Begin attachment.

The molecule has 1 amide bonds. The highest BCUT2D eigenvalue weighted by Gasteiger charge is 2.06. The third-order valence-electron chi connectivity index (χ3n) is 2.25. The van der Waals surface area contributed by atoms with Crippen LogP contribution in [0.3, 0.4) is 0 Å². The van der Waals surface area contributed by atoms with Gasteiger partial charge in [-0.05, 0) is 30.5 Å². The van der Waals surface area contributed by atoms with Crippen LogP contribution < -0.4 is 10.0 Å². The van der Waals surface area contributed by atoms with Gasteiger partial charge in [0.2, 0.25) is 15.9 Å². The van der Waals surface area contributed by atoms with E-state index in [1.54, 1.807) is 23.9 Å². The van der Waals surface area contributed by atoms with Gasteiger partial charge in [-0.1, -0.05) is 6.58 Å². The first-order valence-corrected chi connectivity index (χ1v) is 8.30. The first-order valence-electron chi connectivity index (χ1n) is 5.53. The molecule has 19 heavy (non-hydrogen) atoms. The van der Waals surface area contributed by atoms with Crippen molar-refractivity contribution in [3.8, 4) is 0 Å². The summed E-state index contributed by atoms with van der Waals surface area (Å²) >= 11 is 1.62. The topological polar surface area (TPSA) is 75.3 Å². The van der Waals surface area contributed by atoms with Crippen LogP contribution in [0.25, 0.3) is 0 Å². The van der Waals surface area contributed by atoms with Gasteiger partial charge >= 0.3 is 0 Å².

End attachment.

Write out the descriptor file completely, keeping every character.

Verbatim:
The molecule has 1 amide bonds. The highest BCUT2D eigenvalue weighted by Gasteiger charge is 2.06. The third-order valence-electron chi connectivity index (χ3n) is 2.25. The van der Waals surface area contributed by atoms with Crippen LogP contribution in [0.3, 0.4) is 0 Å². The van der Waals surface area contributed by atoms with Gasteiger partial charge in [-0.05, 0) is 30.5 Å². The van der Waals surface area contributed by atoms with Crippen LogP contribution < -0.4 is 10.0 Å². The van der Waals surface area contributed by atoms with Gasteiger partial charge in [0.2, 0.25) is 15.9 Å². The van der Waals surface area contributed by atoms with E-state index in [1.54, 1.807) is 23.9 Å². The van der Waals surface area contributed by atoms with Gasteiger partial charge in [-0.1, -0.05) is 6.58 Å². The first-order valence-corrected chi connectivity index (χ1v) is 8.30. The first-order valence-electron chi connectivity index (χ1n) is 5.53. The molecule has 19 heavy (non-hydrogen) atoms. The van der Waals surface area contributed by atoms with Crippen molar-refractivity contribution in [3.8, 4) is 0 Å². The summed E-state index contributed by atoms with van der Waals surface area (Å²) >= 11 is 1.62. The topological polar surface area (TPSA) is 75.3 Å². The van der Waals surface area contributed by atoms with Crippen LogP contribution in [0.25, 0.3) is 0 Å². The van der Waals surface area contributed by atoms with Gasteiger partial charge >= 0.3 is 0 Å².